It all started, when I bought a house. Not just outside London, but in a strange land where the buses stop at 8pm and Deliveroo doesn’t operate. Very different, in short, to the conveniences I’d grown used to in the four years spent living in South West London. When I told them, my friends looked at me in horror: “But what will you do? It’s the middle of nowhere!”
I shrugged. Truth be told, I really hadn’t done much when I lived in London. For the most part, my time was divided between my workplace and my tiny one-bedroom flat: half of my salary was taken by rent, and in the wake of a serious attack in 2016, my mental and physical health was very poor. Anxiety consumed me each time I left the house: I “saw” my attacker regularly, or at least thought I did. To get around that, I’d find any number of excuses to stay at home.
My job wasn’t helping my mental state either. Though contracted to the standard 37.5 hours, over the last year I’d regularly work double that each week with no reward. By March 2019, when I finally broke – in the form of a full-on nervous breakdown – it was clear that things had to change. I wasn’t just unwell – I was deeply, deeply unhappy with the direction my life had taken to date. That direction, ultimately, had been dictated by the trauma of my recent past. It was easier, in that position, to resign myself to a comfortable, stable but unfulfilling job because I lacked the confidence to pursue anything else.
By that, I mean a career direction that I could be passionate about. Actually – as a symptom of ongoing depression – I’d forgotten what it was to enjoy and be genuinely enthusiastic about things, because I’d become so resigned to my current state where I simply continued to exist. Less than a month after returning to work – after three months spent recovering from the breakdown – I resigned. Without another role to go into. Some of my friends and colleagues called it “bold”. Others, meanwhile, didn’t shy away from telling me how stupid I was being. I have no regrets, whatsoever. It was completely necessary.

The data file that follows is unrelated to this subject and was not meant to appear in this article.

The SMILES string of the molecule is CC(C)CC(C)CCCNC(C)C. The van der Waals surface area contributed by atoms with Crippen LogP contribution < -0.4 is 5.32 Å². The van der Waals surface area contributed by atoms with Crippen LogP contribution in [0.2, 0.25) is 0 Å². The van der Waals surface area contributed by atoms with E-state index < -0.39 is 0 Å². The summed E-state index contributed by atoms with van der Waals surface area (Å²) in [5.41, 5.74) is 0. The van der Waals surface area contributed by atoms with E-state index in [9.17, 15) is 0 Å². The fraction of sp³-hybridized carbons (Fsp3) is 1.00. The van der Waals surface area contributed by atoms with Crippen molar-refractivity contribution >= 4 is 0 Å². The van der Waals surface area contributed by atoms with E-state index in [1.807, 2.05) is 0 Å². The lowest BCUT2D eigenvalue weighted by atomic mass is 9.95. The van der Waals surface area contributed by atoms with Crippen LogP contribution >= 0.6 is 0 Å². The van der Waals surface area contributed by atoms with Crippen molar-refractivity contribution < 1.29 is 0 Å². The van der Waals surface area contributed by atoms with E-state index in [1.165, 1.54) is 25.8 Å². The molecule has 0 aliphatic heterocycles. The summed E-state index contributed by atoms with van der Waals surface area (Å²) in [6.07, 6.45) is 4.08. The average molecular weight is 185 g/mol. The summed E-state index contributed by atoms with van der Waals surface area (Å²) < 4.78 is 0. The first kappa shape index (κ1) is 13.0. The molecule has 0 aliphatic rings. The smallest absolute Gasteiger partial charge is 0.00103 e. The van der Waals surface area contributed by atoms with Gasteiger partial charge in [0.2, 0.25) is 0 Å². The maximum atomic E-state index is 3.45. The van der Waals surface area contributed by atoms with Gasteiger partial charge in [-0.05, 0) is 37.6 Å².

If truth be told, I still have no idea of what I want to do. Once upon a time, I dipped my toes into the political pool and had my eyes firmly fixed on a public policy role. That direction, ultimately, was taken from me as a result of the attack. For my own good, I had to leave that world behind – and I haven’t looked back. Yet, I haven’t found anything to inspire and enthuse me quite as much as politics once did. It’s a strange thing to be put in the position where you are unable to realise your own aspirations, as the unexpected consequence of something you couldn’t prevent.
The only thing I’ve managed to truly dedicate myself to, is writing. I hate to roll out such a cliché – particularly as it’s one I never thought I’d utter – but I’m writing a novel. I’m about half-way through the first draft and, although I am convinced it is bilge, cannot quite manage to drag myself away from it.
As Hemingway quite rightly put it:
“There is nothing to writing. All you do is sit down at a typewriter and bleed,”Ernest Hemingway
Bleeding, however, doesn’t pay the bills. Suggestions as to things that can do would be most welcome.